The more I looked at the Rodgers and Carpenter families, the more I was amazed by the sheer number of family members they lost to war and typhoid. At the time of my research, I remember counting SEVENTEEN, but I’m sure there were many more I missed. I couldn’t wrap my head around that kind of heartache and quickly became impressed with Mary Ann’s strength. Not only was she raising her children alone before she married William, but her brother and sister-in-law died (within days of each other, also of typhoid) and she was raising their five kids. She owned a general store that was probably losing money and customers by the day. The Confederate dollar was shrinking with inflation. There were no men to harvest the farms. Food was short. Hope was shrinking. In October, her father died of typhoid, then her husband in December, in February her infant son died, followed by her mother a month later. How would you react if you lost two or three family members this year? You would probably need Prozac. How would you respond if you lost a dozen? I wouldn’t even be able to get out of bed. Seventeen in one year? I can’t even fathom that.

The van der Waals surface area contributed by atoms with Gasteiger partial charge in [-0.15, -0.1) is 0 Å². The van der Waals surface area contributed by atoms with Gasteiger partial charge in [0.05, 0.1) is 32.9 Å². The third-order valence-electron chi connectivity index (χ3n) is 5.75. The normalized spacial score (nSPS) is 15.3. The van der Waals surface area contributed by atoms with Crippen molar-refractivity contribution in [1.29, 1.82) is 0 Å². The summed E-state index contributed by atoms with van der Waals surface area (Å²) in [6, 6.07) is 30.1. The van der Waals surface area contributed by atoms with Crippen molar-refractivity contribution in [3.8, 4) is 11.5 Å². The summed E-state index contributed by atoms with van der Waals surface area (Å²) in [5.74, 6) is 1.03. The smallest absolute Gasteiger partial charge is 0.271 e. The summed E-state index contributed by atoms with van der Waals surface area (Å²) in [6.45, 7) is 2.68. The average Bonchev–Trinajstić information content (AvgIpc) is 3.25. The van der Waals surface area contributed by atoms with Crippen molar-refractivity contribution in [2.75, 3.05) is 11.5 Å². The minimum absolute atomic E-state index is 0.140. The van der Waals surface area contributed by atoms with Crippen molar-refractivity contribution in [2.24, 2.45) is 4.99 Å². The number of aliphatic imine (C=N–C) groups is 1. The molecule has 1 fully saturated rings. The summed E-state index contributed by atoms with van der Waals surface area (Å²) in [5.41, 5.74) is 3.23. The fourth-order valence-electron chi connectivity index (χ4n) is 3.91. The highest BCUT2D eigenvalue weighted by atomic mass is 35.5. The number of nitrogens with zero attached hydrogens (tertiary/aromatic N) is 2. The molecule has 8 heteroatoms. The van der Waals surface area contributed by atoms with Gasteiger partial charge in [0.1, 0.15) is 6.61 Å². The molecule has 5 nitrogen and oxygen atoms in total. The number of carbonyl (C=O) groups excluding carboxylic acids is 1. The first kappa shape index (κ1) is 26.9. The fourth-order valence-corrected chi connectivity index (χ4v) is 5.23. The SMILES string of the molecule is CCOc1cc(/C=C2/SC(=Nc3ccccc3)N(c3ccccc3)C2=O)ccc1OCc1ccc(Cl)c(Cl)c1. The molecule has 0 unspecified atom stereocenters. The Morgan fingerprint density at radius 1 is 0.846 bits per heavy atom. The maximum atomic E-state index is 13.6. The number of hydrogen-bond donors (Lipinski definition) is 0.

51-lUHhsD7L._UY250_This is our heritage. These are the strong women we come from. We are the living proof of their strength. We are the survivors. I dug deep down in my heart and soul to tell her story, a story she would be proud of. I wanted her to know that she didn’t endure all of that heartache in vain. I am here. I am her legacy. Her story has been written down to help us realize our own strength. We are the products of our ancestors fortitude and integrity. We are the children our grandmothers fought so hard for, and I want Mary Ann to be as proud of me as I am of her.

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Lori Crane is a bestselling and award-winning author of historical fiction and the occasional thriller. Her books have climbed to the Kindle Top 100 lists many times, including “Elly Hays” which debuted at #1 in Native American stories. She has also enjoyed a place among her peers in the Top 100 historical fiction authors on Amazon, climbing to #23. She resides in greater Nashville and is a professional musician by night – an indie author by day. Okatibbee Creek  was the bronze medal winner in literary fiction in the 2013 eLit Book Awards. It was also named as honorable mention in historical fiction at the 2013 Midwest Book Festival.

Lori’s books are available at Amazon and Barnes and Noble.

A to Z – Jefferson Davis

A2Z-BADGE_[2016]April 2016 A to Z Challenge – I’m blogging about history.

J is for Jefferson Davis